MICHAEL Georgiou reaped a rich reward for giving snooker one more try by reaching the last 16 of a ranking event for the first time at the BetVictor Welsh Open.
The 27-year-old from Forest Hill in south east London had an initial crack at the professional tour in the 2008-09 season but fell off straight away.
Georgiou, of Greek Cypriot descent, took the agonising decision to drop the sport he loved for a more certain income at that time and became a recruitment consultant.
But placing thousands of temporary contract staff with the Royal Bank of Scotland left him cold and after three years and seeing more tournaments and more hope, Georgiou decided to give Q-School a whirl.
He did not make it in 2013, but played in some European Tour events, and that paid off at Q-School in 2014 when he sealed a place back on the circuit.
Now based at the Frames Academy in Coulsdon, Georgiou has been the scourge of Graeme Dott in February, beating him in Berlin and then again 4-3 in the last 32 in Cardiff on Wednesday.
The world No89 said: “I came into the match knowing I had beaten Graeme already recently in the German Masters, 5-1 – so that was a lot more comfortable than today. It was your average, tense, decider.
“But I have been cursed this season until today, I had never won a deciding frame and this was the first. So that was one milestone, and then of course my first time into the last 16.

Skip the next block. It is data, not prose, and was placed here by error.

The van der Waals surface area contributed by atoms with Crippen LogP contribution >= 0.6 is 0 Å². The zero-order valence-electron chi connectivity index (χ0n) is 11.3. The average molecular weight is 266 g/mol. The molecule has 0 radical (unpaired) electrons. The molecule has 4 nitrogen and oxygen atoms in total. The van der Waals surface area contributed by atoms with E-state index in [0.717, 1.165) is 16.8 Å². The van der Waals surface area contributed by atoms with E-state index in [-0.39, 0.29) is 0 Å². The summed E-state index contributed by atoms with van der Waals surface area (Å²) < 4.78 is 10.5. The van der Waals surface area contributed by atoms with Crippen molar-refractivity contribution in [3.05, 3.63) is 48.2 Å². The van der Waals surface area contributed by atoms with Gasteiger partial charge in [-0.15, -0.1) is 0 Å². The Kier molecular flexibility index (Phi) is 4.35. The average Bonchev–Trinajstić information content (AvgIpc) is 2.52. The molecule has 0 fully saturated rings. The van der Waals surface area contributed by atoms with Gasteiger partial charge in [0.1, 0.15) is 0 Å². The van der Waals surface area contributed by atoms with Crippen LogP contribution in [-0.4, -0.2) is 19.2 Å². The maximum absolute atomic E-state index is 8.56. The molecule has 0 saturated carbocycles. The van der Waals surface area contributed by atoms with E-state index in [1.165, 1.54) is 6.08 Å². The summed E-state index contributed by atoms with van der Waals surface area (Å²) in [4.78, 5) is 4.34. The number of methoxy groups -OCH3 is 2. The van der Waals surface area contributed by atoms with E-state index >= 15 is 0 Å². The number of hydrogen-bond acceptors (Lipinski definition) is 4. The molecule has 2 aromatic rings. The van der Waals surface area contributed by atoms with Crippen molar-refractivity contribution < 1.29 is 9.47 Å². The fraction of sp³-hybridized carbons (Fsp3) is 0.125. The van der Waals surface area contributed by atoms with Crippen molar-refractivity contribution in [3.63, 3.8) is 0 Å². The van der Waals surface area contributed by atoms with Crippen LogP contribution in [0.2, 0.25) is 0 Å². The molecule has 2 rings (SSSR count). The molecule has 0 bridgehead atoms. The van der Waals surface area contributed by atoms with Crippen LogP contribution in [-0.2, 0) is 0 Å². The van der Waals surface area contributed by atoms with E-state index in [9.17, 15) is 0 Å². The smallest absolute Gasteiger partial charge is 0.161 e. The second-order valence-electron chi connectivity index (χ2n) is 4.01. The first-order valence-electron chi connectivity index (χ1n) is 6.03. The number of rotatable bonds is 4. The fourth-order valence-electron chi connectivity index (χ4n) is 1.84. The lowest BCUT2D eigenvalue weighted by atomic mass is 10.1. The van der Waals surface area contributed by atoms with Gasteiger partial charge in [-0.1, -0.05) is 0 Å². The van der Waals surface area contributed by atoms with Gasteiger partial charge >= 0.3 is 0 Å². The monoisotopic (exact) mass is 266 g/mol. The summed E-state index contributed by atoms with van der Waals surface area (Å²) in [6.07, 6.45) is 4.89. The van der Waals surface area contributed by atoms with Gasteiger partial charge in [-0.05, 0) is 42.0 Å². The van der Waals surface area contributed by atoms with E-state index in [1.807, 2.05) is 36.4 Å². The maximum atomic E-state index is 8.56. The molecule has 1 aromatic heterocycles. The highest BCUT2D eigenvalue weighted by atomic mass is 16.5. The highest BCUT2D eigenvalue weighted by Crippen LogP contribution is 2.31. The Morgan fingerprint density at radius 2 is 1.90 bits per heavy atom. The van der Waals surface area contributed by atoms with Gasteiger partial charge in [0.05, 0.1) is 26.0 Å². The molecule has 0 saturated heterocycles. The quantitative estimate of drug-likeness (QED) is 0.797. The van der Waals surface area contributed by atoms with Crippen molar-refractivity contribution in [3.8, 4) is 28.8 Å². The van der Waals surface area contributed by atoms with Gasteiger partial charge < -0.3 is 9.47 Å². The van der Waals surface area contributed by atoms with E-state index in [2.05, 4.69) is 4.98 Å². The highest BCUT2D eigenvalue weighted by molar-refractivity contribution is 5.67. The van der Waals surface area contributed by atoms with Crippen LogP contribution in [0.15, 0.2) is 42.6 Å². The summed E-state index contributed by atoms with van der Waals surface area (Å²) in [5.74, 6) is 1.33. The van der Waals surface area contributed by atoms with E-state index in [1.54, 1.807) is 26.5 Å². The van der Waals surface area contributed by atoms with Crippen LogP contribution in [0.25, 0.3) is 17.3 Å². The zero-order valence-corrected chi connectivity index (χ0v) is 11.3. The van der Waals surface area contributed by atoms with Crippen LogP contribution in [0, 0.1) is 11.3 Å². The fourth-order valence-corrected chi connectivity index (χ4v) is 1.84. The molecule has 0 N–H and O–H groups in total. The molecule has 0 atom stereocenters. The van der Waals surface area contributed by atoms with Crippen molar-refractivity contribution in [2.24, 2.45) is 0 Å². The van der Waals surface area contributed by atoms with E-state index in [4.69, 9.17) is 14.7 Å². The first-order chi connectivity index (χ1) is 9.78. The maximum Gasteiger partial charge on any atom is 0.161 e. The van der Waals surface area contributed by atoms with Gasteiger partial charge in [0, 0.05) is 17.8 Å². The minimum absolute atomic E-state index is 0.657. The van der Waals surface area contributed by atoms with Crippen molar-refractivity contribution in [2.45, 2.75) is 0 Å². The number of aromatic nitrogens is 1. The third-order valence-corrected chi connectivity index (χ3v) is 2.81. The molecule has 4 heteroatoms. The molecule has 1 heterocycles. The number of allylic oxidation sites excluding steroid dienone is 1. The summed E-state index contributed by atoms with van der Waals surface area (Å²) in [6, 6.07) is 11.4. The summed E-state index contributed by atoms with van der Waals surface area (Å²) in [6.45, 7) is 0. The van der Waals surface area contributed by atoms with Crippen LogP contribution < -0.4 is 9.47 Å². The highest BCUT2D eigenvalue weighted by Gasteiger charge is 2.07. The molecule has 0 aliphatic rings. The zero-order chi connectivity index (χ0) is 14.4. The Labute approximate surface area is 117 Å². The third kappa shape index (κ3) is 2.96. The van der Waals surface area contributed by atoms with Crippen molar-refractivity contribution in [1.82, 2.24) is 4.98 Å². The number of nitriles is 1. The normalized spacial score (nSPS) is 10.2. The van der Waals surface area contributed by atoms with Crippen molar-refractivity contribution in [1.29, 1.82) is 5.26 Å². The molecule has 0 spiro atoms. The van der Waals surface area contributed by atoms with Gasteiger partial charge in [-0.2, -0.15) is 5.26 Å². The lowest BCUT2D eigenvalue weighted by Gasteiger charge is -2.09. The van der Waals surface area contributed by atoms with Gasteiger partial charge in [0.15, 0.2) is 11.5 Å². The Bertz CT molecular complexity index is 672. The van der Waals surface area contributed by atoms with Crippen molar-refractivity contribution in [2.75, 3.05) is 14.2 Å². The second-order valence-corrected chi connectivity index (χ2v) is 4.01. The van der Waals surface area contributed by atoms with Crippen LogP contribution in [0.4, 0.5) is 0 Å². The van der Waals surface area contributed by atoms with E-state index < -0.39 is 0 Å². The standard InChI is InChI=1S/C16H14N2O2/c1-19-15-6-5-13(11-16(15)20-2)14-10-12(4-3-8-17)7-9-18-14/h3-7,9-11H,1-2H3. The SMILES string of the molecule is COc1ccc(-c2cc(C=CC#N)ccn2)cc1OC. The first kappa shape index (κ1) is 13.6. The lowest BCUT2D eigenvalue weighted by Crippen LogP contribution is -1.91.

“You have to try and blank things like your record in deciders out of your mind, I went to the toilet, felt fresher and played it like it was the first frame.
“They are new things and it hasn’t sunk in yet. It is weird how well it has gone this month after giving it up for three years and having a 9 to 5 job.
“And when I saw the game explode under Barry Hearn I thought I’d give it another go in Q-School. I got myself a club base in Coulsdon, Frames Academy, which I had never had before.
“And the club has really helped me, I wouldn’t be here without them.
“I was in recruitment and payrolling temporary contractors for the Royal Bank of Scotland, I was in charge of about 4,000 contracts, filling jobs.
“It was mind-numbing but I learned a lot – mainly how much I missed and appreciated snooker. The day I had to stop was a really bad day, but things are going better second time around.
“It is the first time I have got to the last 16 and I promised to be good and not have any crazy celebrations as my mum and my uncle are up here. I can’t misbehave too much.
“I am a Londoner, south east London near Forest Hill – and very handily near cuemaker John Parris, so I can drop round the corner any time I need to.
“And I am of Greek Cypriot descent, I haven’t been over there recently. Last time I was over there I was in a car accident, so that left a few scars.
“But my March is quite free not having qualified for India or China and I have a little cousin just been born, so I’ll be going back then before the world qualifiers in April.
“I think they can see the snooker on Eurosport in Cyprus so I hear I am getting a bit of a fan base now, which is great.”
Photograph by Monique Limbos